“Wait, what? No,” KO said after a short pause. “I’m going to stay,” he explained.
“Just what are you trying to say?” the other man asked in confusion.
“I’m going to stay during the day,” KO said, as if that explained everything.
“Do you need tomorrow night off? Is that why you’re working going to work today?” Hao Mei asked, slumping back down. “Well, let me tell you some tricks to staying awake. You’ll have to drin–”
KO turned Hao Mei to face him, his hands gripping the other man’s shoulders.
Hao Mei’s stopped mid-word, unsure of what to say next.
“I’m going to stop working during the night,” he said with a squeeze of his fingers. “I’ll be working a normal schedule like other employees. I’ll be coming in when you do, and leaving when you do,” KO said slowly and clearly, realizing they could be sitting here for hours as he tried to explain and Hao Mei misunderstood. “Do you understand?” And then, after a pause, “Nod yes if you do.”
Hao Mei nodded obediently, his mood brightened at that revelation.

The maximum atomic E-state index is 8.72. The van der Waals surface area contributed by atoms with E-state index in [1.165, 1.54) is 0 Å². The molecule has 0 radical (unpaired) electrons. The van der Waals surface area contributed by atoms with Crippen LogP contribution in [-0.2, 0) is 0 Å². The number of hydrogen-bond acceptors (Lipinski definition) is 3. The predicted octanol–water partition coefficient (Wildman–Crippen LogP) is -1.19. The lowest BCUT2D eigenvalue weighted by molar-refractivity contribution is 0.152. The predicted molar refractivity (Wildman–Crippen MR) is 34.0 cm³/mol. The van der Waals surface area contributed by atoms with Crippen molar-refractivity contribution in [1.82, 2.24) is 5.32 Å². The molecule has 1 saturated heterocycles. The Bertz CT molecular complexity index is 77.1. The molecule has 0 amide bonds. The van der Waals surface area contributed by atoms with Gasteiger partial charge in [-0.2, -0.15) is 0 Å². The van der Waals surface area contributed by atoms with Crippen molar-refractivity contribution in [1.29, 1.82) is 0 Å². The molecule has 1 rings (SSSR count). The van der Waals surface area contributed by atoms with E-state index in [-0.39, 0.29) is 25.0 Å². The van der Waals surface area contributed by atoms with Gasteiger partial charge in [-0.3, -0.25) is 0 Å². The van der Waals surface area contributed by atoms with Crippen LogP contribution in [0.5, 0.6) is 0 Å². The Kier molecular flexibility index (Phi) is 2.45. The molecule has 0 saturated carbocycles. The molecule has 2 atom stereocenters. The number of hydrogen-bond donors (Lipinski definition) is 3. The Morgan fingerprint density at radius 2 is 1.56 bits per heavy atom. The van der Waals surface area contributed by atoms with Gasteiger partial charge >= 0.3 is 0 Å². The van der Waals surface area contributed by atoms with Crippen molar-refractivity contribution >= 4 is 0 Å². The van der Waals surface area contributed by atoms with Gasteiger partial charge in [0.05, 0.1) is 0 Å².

“You won’t have to come in so early any longer. You can sleep in,” KO continued. “I promise to come in only during the day.”
Hao Mei stood up and grabbed his bag.
KO quietly took in the other man’s sudden flurry of activity.
“Let’s go!” he said impatiently on seeing KO remain seated.
KO raised a silent brow in query.
“Since you’re coming in during the day, we don’t have to work right now,” Hao Mei asserted. “In fact, I’ve caught up a bit for now with all the extra time I’ve been putting in. We can take the time to eat. I know a restaurant that has some great food down the street. They’re open all night.”
Nodding, KO got up and grabbed his bag. The two went out the door, work forgotten for the moment. Hao Mei chatted excitedly about what he planned to have, his happiness apparent in the lightness of his steps.
KO listened quietly, his eyes glancing off the other man’s face before staring straight ahead. He had a whole lifetime to put into work. This moment was for getting to know the man beside him a little better.
Chapter 4 Marrying Hao Mei
The two sat in the restaurant, silence having fallen between them as soon as their friends had made their escape. Hao Mei sat across from him, quietly eating, his eyes trained on the food on his plate. He hadn’t looked up once.
KO knew that Hao Mei could have gotten up and left, and the fact that he didn’t made him wonder what was going on in Hao Mei’s mind. Was the other man feeling guilty for the way he had reacted back then? Or was he furiously thinking of the excuses he could provide?